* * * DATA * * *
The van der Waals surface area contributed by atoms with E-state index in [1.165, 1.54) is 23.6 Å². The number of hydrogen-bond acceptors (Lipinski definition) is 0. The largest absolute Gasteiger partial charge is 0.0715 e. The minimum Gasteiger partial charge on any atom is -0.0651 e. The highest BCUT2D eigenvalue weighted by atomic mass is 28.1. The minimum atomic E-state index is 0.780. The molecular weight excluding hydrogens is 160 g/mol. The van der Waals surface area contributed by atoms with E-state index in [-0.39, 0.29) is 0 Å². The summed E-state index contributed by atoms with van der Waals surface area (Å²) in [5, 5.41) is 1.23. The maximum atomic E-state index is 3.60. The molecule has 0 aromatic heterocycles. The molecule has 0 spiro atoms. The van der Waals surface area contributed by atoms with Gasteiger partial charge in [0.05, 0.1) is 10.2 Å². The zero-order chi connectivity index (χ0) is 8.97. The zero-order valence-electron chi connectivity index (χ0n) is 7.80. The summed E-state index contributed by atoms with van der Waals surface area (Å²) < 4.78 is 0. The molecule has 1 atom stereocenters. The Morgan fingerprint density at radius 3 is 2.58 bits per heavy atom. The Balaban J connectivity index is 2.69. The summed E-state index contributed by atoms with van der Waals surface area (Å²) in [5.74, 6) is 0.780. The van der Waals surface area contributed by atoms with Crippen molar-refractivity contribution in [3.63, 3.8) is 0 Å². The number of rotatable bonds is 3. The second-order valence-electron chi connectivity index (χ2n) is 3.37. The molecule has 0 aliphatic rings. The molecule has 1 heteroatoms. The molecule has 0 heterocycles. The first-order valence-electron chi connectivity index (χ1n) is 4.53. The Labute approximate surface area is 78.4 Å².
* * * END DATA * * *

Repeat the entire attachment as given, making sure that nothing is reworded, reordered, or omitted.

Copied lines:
The van der Waals surface area contributed by atoms with E-state index in [1.165, 1.54) is 23.6 Å². The number of hydrogen-bond acceptors (Lipinski definition) is 0. The largest absolute Gasteiger partial charge is 0.0715 e. The minimum Gasteiger partial charge on any atom is -0.0651 e. The highest BCUT2D eigenvalue weighted by atomic mass is 28.1. The minimum atomic E-state index is 0.780. The molecular weight excluding hydrogens is 160 g/mol. The van der Waals surface area contributed by atoms with E-state index in [-0.39, 0.29) is 0 Å². The summed E-state index contributed by atoms with van der Waals surface area (Å²) in [5, 5.41) is 1.23. The maximum atomic E-state index is 3.60. The molecule has 0 aromatic heterocycles. The molecule has 0 spiro atoms. The van der Waals surface area contributed by atoms with Gasteiger partial charge in [0.05, 0.1) is 10.2 Å². The zero-order chi connectivity index (χ0) is 8.97. The zero-order valence-electron chi connectivity index (χ0n) is 7.80. The summed E-state index contributed by atoms with van der Waals surface area (Å²) < 4.78 is 0. The molecule has 1 atom stereocenters. The Morgan fingerprint density at radius 3 is 2.58 bits per heavy atom. The Balaban J connectivity index is 2.69. The summed E-state index contributed by atoms with van der Waals surface area (Å²) in [5.74, 6) is 0.780. The van der Waals surface area contributed by atoms with Crippen molar-refractivity contribution in [3.63, 3.8) is 0 Å². The number of rotatable bonds is 3. The second-order valence-electron chi connectivity index (χ2n) is 3.37. The molecule has 0 aliphatic rings. The molecule has 1 heteroatoms. The molecule has 0 heterocycles. The first-order valence-electron chi connectivity index (χ1n) is 4.53. The Labute approximate surface area is 78.4 Å².